When a financial sector customer becomes less active it is often an important signal that they have reached a new stage in their lifecycle, and critically need specific handling. We will look at some possible customer states that all share this common symptom but require quite different handling and priority from different business functions. The situation is often not straightforward. Different people will interpret low levels of customer activity differently based on their perspective. For example:
Business Development will often see them as an opportunity to retain/rekindle a quiet customer for additional revenue
Operations will see a cost reduction opportunity to reduce processing and effort
Compliance may see any material reduction or change in activity pattern as a risk or red flag to be investigated
Regulators will need to be reassured that lack of activity does not mean a customer has become decoupled from their rightful assets.
So, there are a mix of challenges and risks to correctly interpret the symptom of low activity and decipher the customer’s circumstances to initiate the correct course of action. Diagnosing the root cause of low customer activity is only possible when we understand the potential causes of the behaviour. Whilst not an exhaustive list, we will here start with three dominant categorisations; Dormant, Deceased and Gone Away.
Dormant is a state where there have been no material economic transactions (remembering to exclude automatic transactions such as annual interest payments or non-transaction account fees) for a specific period of time, as defined by the institution’s policy. Such a cessation of activity can be due to a material change in the customers economic circumstances, such as redundancy, or other events like switching to using an alternative provider. From a Compliance perspective, once this occurs across all of a customer’s accounts the whole customer will be marked as Dormant and require a special process (potentially involving a reconfirmation of Know Your Customer checks) to revive any of their account to a normal active state. Whilst dormancy may limit the Anti Money Laundering risk, if an individual or company is added to a list, such as the United Nations Security Council Sanctions list, it does not matter to the regulating authorities whether the customer is dormant or not. Hence, sanctions screening will need to continue for Dormant accounts, their owners, and any connected parties. Operations, on the other hand, may be able to exclude these customers from some processes. In the meantime, Business Development will want to target them with a marketing campaign to bring them back if they have gone to a competitor despite the resulting Compliance and Operations overheads of reactivation.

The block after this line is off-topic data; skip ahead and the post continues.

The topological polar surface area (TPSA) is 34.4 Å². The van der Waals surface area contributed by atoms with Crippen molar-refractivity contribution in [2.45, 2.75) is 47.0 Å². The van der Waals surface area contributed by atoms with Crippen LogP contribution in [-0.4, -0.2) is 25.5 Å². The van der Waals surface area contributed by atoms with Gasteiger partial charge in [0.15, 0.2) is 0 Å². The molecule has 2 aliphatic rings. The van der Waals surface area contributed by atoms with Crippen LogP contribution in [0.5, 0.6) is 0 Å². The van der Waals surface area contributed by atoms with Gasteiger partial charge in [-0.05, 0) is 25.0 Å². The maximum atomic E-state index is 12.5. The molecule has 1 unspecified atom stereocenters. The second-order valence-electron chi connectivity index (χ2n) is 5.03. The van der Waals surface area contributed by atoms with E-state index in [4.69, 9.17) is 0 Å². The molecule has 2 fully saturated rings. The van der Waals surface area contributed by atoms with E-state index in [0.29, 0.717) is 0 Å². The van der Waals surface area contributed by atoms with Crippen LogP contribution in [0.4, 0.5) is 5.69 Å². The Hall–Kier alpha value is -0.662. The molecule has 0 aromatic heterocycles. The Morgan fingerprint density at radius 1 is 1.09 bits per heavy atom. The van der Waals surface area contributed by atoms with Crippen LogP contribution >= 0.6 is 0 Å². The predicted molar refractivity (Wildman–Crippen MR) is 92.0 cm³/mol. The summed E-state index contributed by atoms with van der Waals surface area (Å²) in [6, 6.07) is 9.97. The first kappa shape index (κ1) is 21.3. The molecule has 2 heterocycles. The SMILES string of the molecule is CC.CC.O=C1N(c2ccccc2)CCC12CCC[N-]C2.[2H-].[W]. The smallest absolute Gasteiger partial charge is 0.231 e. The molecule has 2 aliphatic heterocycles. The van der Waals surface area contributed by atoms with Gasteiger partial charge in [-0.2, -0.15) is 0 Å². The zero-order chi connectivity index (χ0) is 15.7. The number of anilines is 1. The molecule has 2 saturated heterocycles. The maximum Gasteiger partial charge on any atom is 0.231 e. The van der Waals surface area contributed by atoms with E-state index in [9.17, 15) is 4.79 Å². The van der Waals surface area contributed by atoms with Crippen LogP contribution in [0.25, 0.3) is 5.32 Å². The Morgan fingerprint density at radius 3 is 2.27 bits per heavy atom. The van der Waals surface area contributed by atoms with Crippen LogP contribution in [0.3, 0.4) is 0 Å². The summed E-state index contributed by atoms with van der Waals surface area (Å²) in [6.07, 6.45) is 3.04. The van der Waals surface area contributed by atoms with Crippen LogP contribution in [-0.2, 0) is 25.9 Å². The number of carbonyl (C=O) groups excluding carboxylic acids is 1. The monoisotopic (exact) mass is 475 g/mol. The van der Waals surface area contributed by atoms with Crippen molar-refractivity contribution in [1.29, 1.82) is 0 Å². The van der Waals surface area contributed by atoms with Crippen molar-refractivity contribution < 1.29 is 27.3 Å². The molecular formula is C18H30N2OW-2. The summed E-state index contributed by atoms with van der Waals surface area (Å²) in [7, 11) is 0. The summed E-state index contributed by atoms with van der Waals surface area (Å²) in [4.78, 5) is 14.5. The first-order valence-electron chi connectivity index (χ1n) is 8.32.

Deceased seems like a simpler customer status, but as with so many things related to customer data can be complex in practice. So much depends on other people or institutions passing on the relevant information. Defaulting to handling the customer’s accounts in the same way as dormancy will potentially complicate an already complex and delicate situation, especially if the granularity of feeds is not sufficient. There has been many examples of overzealous application of information gleaned from the deceased feed to freeze bank accounts by simply matching initial, surname and address. Just think of the “challenging” conversation in a branch when customer service employees are forced to tell the child of a deceased customer that their account has also been frozen, as well as their parent’s, simply because they share very similar names and addresses. Such a scenario rarely has positive outcomes for a bank. If activity does restart on the deceased persons account, as happens more often than you might expect (even if only for closing out probate) there is a clear and urgent need for compliance checking to be involved to avoid potential fraudsters taking advantage.